‘Make love with books, be happy forever’ says a sign on the exterior wall of a school in the Mbale district of rural Uganda. Yet as I walk into the school building and wander around the classrooms, I see no books.
‘Last year, I won a reading competition and my teacher gave me a bible. But I have no other book to read or study at home,’ says Peter, an 11-year-old pupil. One of the biggest difficulties experienced in rural education is the lack of educational material and books. If children are lucky enough to complete their schooling, this happens without proper access to books which could help them to enlarge their horizons.
According to Margaret Ekwang, School Inspector for the Masindi district of Uganda, lack of educational material, and especially books, in rural schools is a pressing issue: ‘Children have to depend largely on the notes of their class teachers, which is seriously limiting for their academic excellence. Lack of educational material also means children cannot be exposed to self-teaching through reading. These can sometimes be reasons for pupils to drop out of school.’
The second of the Millennium Development Goals is to ‘ensure that children everywhere will be able to complete a full course of primary schooling’. However, nothing about the efficiency or quality of the education is mentioned in this goal. Especially in remote areas, it is possible for a student to complete her schooling without having read a single book. Although there are a number of NGOs that give book aid to developing countries, these efforts remain insufficient for rural schools.
Books are one of the cheapest and most effective ways of stimulation for children. They can make an invaluable contribution to a child’s intellectual development, which can result in improved school performances and better opportunities for the future, thus contributing to the country’s economic advancement. Yet most rural children have severely limited access to books. But thanks technological advances in the form of e-reading devices, it doesn’t have to stay this way
E-readers could tackle the book hunger experienced in rural areas of developing countries. Other means of technology, such as computers, can be challenging to use, due to issues such as lack of technological infrastructure, energy problems and literacy. However, e-readers fit to the needs of rural education almost as if they are specifically designed for it.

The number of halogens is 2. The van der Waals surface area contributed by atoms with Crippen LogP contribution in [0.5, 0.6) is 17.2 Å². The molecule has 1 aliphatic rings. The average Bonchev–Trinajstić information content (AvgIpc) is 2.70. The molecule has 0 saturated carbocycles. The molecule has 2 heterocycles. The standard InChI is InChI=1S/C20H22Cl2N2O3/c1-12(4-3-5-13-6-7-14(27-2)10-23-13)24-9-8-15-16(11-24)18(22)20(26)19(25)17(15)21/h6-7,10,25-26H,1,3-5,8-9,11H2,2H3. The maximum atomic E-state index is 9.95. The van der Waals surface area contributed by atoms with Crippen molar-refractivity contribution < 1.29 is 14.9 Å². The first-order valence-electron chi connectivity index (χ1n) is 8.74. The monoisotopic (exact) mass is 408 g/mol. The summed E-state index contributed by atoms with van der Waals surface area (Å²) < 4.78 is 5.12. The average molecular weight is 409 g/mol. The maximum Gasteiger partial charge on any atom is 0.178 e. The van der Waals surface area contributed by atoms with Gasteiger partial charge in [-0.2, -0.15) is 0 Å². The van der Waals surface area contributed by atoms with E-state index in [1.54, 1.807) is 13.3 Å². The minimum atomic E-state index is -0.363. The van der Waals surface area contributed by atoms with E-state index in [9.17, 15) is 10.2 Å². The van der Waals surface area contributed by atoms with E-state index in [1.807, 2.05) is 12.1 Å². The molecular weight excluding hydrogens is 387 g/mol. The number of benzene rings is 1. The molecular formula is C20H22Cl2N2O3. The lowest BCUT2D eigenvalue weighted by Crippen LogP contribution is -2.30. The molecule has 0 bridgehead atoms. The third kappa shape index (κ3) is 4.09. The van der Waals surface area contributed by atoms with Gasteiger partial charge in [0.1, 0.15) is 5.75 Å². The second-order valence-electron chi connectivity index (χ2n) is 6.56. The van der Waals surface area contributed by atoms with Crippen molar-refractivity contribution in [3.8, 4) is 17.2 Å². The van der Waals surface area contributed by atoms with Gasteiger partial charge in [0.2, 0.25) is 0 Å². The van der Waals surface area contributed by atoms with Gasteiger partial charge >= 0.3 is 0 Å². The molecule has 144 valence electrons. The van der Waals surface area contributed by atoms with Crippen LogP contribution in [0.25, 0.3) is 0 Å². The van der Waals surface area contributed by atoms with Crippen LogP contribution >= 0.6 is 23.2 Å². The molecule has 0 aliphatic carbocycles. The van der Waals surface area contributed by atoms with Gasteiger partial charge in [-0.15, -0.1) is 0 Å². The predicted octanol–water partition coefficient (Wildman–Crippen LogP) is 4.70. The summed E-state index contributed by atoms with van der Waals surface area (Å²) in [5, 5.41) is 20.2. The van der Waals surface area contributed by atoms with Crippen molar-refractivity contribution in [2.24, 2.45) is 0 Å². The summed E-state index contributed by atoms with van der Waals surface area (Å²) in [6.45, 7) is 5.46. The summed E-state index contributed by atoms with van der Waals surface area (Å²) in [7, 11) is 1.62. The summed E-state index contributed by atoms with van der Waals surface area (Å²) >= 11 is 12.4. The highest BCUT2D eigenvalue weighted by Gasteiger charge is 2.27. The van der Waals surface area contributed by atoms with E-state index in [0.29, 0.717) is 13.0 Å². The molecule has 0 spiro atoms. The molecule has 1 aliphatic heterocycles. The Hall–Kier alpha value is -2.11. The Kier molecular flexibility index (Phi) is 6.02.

E-readers are cost and energy efficient. Most models’ batteries can last up to two months with a single charge. There are also versions which work with solar energy. An average computer would require not only constant energy, but also someone with moderate computer literacy to operate it. But e-readers don’t have such obstacles. Any child could start to use an e-reader within minutes, with no prior IT literacy. It is possible to fit literally thousands of books into an e-reader. With the combination of freely available children’s classics and perhaps copyright donations from individual authors and publishing houses, every child could own a large library.
Furthermore, every e-reader is a simple to use and efficient dictionary. It allows the reader to access the definition of any unknown word with a single touch. According to UNESCO, 476 million of the world’s illiterate people speak minority languages and live in countries where children are mostly not taught in their mother tongue. A significant proportion of school children around the world don’t take their education in their mother tongue. In multilingual countries like Uganda, it is not rare for children coming from two really close villages to speak different languages at home, and take their education in English. Many children who are not able to cope with this challenge drop out of school at early stages of their education. In a world in which it is difficult to ensure all children get educated in their mother tongue, an e-reader can significantly contribute to a pupil’s vocabulary and language skills. In the long run, this could pave the way for a decrease in dropout rates and improve the future employment opportunities of rural pupils.
‘If all the children had access to a library of 1,000 books, this would significantly accelerate the standards for our education. Academic competition would be higher, the poor reading culture would be minimized, and learning would be much more interesting for students. This way, retention and completion rate would be improved,’ adds Margaret Ekwang.
According to Dr Shakuntala Banaji, a scholar of pedagogy and communication at the London School of Economics, introducing e-readers to rural pupils’ lives is still a big technical and cultural challenge: ‘The books to be pre-uploaded to e-readers would need to be carefully chosen and customized according to local cultures. There would also be a pressing need for technology sponsors and content donors. However, if these challenges were overcome, children could greatly benefit.’
Although not easy, it is up to us to end the book hunger in the world, connect the disconnected, and enhance future opportunities for remote rural communities. If every child in the world can carry a library in his pocket, that would be a revolution.